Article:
AP Photo/Dominic Lipinski, Pool

4. The earrings came from her parents

Kate also paid tribute to her own family legacy upon the day of her wedding! Prior to the ceremony, her parents gifted her custom Robinson Pelham dangling earrings that echoed Middleton’s family crest by featuring the acorn and leaf motifs. Kate’s mother Carole and father Michael gave their daughter the diamond set of earrings as a wedding gift. The style stayed consistent in matching with her heirloom tiara and also followed an all-British tradition by being made by a UK craftsmen.

Photo by Ray Tang / Rex Features

3. The train was 9 feet long

Princess Diana made jaws drop all around the world when she walked down the aisle in 1981 wearing a 25-foot long wedding dress train that cascaded for miles behind her. For years following this royal wedding, inspired brides took on the trend and opted for a long train of their own on their Cinderella day which is why many assumed Kate Middleton would follow suit and opt for a long train! She did have a train, but it was only 9 feet long rather than the whopping 25 feet that Diana’s was. The train was undeniably elegant as it glided behind her down the aisle, but it didn’t break any records.

AP Photo/Kirsty Wigglesworth

2. She debuted another McQueen creation at her reception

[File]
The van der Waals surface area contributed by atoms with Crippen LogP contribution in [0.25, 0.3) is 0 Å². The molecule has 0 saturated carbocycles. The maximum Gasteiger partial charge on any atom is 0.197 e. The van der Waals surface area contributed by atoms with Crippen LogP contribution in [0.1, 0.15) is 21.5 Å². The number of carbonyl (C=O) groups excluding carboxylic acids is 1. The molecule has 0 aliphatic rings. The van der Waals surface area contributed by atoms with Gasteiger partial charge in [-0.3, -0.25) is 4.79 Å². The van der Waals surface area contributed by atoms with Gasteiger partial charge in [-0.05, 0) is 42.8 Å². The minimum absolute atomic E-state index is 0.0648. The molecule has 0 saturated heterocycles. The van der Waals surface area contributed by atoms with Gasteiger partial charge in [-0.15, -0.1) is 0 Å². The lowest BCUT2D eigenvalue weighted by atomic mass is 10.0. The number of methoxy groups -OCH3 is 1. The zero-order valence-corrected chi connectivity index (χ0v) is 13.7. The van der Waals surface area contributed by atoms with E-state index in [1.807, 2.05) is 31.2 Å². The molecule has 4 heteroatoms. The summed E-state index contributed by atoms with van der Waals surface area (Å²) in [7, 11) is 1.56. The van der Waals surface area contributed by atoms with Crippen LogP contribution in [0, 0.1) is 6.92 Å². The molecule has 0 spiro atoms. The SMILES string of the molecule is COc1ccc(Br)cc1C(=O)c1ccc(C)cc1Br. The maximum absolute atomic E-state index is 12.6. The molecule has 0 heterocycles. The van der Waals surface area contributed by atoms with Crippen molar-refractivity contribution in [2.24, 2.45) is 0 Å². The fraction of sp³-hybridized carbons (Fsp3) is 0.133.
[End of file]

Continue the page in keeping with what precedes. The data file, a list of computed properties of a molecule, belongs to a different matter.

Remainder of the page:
Although months of time and effort were put into the ceremony dress that Middleton donned, the 9-foot long design, unfortunately, wasn’t the most practical option to bring her through to the reception. Instead, Middleton opted for another McQueen design that featured a smooth satin material, sequined belted waist, and a flattering sweetheart neckline. She added a touch of visual interest by pairing the dress with a fuzzy quarter length shrug to cover her shoulders. She also changed up her hairstyle and opted for voluminous curls instead of her half-up style from earlier in the day.

Photo by Rex Features

1. The gown cost a rumored $434,000 to make

Although no one can know for certain aside from the Duchess herself how much the astonishing dress cost, word leaked that the dress cost a whopping $434,000 to create! The royal wedding between Kate and William was definitely one of the most expensive of all time, reportedly costing $34 million, but the dress itself definitely played a role in the high cost. Although this seems like quite the hefty price tag for a wedding, in comparison, Lady Diana and Charles wedding cost close to $70 million in today’s dollars.

REUTERS/Suzanne Plunkett